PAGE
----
Sexism, Feminism & Equality - What Teens in Canada Really Think

Download PDF Version Here

Sexism, Feminism & Equality:

What Teens in Canada Really Think

No content found

Yes, Sexism Exists – And It Starts Early

Girls are more likely than boys to report feeling the impact of gender inequality: girls are twice as likely as boys (43% vs. 21%) to report experiencing sexism, and to say that gender inequality has impacted their life (35% vs. 20%). One in three girls (35%) also say they have been treated unequally or unfairly because of their gender (vs. 21% of boys).

stats chart

For girls who report unequal treatment, these discriminatory experiences are unfortunately all too common. Among girls who say they’ve been treated unequally or unfairly because of their gender, one in four (23%) say it happens regularly. While boys do report unequal treatment, they are significantly more likely to say they are rarely treated unequally or unfairly because of their gender (36% vs. 16% of girls). When asked to express the impact of inequality in their own words, girls spoke about having fewer opportunities and not being taken seriously. For example, one respondent said, “I have felt that my opinions aren't often taken as seriously because I am not a boy.” Another said, “Girls [are] forced to re-do things in school because [the] teacher didn't believe they did it better/faster than the boys. [They] thought the girls had cheated because there was no way the girls could do better than the boys.”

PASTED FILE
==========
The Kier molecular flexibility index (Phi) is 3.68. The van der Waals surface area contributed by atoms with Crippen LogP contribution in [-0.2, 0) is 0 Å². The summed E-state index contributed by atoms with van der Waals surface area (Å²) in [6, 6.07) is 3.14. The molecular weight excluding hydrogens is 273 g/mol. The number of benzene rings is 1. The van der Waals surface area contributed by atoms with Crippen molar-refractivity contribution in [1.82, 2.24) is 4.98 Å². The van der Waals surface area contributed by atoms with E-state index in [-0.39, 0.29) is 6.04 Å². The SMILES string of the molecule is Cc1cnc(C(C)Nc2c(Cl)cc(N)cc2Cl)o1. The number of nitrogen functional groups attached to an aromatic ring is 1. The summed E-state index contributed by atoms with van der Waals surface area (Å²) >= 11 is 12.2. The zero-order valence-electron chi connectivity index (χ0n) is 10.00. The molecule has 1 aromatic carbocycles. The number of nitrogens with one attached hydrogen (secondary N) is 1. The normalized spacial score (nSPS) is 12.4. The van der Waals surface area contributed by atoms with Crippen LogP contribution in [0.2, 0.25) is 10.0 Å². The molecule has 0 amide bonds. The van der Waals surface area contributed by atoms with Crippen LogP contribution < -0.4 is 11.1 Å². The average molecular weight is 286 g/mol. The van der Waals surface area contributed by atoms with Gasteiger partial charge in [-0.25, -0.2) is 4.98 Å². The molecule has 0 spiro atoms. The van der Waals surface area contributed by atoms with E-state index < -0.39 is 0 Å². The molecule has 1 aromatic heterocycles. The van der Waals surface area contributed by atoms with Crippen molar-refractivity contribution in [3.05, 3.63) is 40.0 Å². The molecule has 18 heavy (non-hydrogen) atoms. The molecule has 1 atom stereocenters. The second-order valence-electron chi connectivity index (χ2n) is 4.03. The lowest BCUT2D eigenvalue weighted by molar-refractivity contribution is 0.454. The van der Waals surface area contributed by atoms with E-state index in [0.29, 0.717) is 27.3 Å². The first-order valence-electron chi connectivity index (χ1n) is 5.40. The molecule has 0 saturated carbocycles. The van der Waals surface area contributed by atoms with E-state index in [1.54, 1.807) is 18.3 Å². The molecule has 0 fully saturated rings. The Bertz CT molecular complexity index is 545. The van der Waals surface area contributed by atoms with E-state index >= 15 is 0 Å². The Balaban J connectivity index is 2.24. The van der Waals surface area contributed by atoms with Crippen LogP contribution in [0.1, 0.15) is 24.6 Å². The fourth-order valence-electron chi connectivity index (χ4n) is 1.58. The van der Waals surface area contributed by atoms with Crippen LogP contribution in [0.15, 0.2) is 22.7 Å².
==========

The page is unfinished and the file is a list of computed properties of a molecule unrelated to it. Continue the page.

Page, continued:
Experiences of inequality appear to start early: teens report noticing gender inequality in their lives for the first time around 11 years of age on average, with more than half of girls (54%) saying they first noticed it between the ages of 10 and 13. Regrettably, many young people notice inequality in their lives before they are even a teenager.

As the #MeToo movement has revealed, sexual harassment and violence are critical issues impacting gender equality. Past GGC research has found that sexual harassment and violence are far from being adult-only issues: in 2017, 41% of girls ages 15-17 said that they knew a girl who reported being harassed but wasn’t believed.1 

It’s worth noting that external research tells us that some girls might experience sexism but not register or name it as such.2 Sexism may be invisible, but it still has a very real impact on girls’ lives – it is crucial that we keep pushing to understand and name the problem so that we can solve it, together.

1 Girl Guides of Canada, International Day of the Girl 2017: Nationwide Survey of Teenage Girls in Canada (2017),

2 Shauna Pomerantz and Rebecca Raby, Smart Girls: Success, School, and the Myth of Post-Feminism (Oakland, California: University of California Press, 2017).

No content found

No content found

No content found

No content found